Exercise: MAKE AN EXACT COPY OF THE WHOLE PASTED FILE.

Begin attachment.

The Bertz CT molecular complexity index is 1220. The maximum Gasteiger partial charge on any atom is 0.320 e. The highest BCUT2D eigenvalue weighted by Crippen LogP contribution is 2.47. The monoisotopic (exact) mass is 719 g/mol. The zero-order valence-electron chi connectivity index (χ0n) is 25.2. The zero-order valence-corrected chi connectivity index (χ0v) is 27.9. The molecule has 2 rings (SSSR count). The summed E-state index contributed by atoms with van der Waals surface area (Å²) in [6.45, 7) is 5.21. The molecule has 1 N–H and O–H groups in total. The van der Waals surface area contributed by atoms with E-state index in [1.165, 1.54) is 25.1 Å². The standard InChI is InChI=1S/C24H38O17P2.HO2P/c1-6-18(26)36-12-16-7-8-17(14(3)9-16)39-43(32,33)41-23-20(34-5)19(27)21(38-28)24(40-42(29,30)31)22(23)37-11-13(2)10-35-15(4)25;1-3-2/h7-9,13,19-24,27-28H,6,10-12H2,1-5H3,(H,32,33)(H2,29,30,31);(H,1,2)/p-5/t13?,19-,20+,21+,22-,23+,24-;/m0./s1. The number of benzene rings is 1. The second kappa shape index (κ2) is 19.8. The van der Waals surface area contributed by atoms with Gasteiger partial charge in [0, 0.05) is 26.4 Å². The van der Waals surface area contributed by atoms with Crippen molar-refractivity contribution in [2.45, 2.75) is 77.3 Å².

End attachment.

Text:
The Bertz CT molecular complexity index is 1220. The maximum Gasteiger partial charge on any atom is 0.320 e. The highest BCUT2D eigenvalue weighted by Crippen LogP contribution is 2.47. The monoisotopic (exact) mass is 719 g/mol. The zero-order valence-electron chi connectivity index (χ0n) is 25.2. The zero-order valence-corrected chi connectivity index (χ0v) is 27.9. The molecule has 2 rings (SSSR count). The summed E-state index contributed by atoms with van der Waals surface area (Å²) in [6.45, 7) is 5.21. The molecule has 1 N–H and O–H groups in total. The van der Waals surface area contributed by atoms with E-state index in [1.165, 1.54) is 25.1 Å². The standard InChI is InChI=1S/C24H38O17P2.HO2P/c1-6-18(26)36-12-16-7-8-17(14(3)9-16)39-43(32,33)41-23-20(34-5)19(27)21(38-28)24(40-42(29,30)31)22(23)37-11-13(2)10-35-15(4)25;1-3-2/h7-9,13,19-24,27-28H,6,10-12H2,1-5H3,(H,32,33)(H2,29,30,31);(H,1,2)/p-5/t13?,19-,20+,21+,22-,23+,24-;/m0./s1. The number of benzene rings is 1. The second kappa shape index (κ2) is 19.8. The van der Waals surface area contributed by atoms with Gasteiger partial charge in [0, 0.05) is 26.4 Å². The van der Waals surface area contributed by atoms with Crippen molar-refractivity contribution in [2.45, 2.75) is 77.3 Å².